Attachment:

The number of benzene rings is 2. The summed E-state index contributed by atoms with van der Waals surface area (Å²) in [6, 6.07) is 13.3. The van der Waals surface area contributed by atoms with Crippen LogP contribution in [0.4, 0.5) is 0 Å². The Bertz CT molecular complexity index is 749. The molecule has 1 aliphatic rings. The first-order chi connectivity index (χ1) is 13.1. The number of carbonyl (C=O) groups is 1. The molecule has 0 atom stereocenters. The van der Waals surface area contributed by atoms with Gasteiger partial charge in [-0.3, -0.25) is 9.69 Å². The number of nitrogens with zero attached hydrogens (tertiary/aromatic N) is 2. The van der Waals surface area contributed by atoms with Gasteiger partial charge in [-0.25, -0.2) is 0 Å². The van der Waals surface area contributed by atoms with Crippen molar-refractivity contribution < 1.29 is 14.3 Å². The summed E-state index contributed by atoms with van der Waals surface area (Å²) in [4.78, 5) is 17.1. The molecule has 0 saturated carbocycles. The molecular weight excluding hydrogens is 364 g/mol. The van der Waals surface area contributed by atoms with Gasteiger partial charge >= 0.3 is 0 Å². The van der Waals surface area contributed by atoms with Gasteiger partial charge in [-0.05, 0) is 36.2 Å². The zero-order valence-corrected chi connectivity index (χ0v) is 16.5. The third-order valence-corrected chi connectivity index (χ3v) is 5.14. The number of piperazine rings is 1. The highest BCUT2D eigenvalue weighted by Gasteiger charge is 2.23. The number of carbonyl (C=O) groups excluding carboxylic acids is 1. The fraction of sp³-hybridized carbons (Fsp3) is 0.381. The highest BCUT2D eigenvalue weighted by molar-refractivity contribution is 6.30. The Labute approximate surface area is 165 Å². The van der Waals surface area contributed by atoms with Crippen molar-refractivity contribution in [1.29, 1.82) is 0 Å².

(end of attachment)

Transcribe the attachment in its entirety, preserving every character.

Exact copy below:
The number of benzene rings is 2. The summed E-state index contributed by atoms with van der Waals surface area (Å²) in [6, 6.07) is 13.3. The van der Waals surface area contributed by atoms with Crippen LogP contribution in [0.4, 0.5) is 0 Å². The Bertz CT molecular complexity index is 749. The molecule has 1 aliphatic rings. The first-order chi connectivity index (χ1) is 13.1. The number of carbonyl (C=O) groups is 1. The molecule has 0 atom stereocenters. The van der Waals surface area contributed by atoms with Gasteiger partial charge in [-0.3, -0.25) is 9.69 Å². The number of nitrogens with zero attached hydrogens (tertiary/aromatic N) is 2. The van der Waals surface area contributed by atoms with Gasteiger partial charge in [-0.25, -0.2) is 0 Å². The van der Waals surface area contributed by atoms with Crippen molar-refractivity contribution < 1.29 is 14.3 Å². The summed E-state index contributed by atoms with van der Waals surface area (Å²) in [4.78, 5) is 17.1. The molecule has 0 saturated carbocycles. The molecular weight excluding hydrogens is 364 g/mol. The van der Waals surface area contributed by atoms with Gasteiger partial charge >= 0.3 is 0 Å². The van der Waals surface area contributed by atoms with Gasteiger partial charge in [-0.05, 0) is 36.2 Å². The zero-order valence-corrected chi connectivity index (χ0v) is 16.5. The third-order valence-corrected chi connectivity index (χ3v) is 5.14. The number of piperazine rings is 1. The highest BCUT2D eigenvalue weighted by Gasteiger charge is 2.23. The number of carbonyl (C=O) groups excluding carboxylic acids is 1. The fraction of sp³-hybridized carbons (Fsp3) is 0.381. The highest BCUT2D eigenvalue weighted by molar-refractivity contribution is 6.30. The Labute approximate surface area is 165 Å². The van der Waals surface area contributed by atoms with Crippen molar-refractivity contribution in [1.29, 1.82) is 0 Å².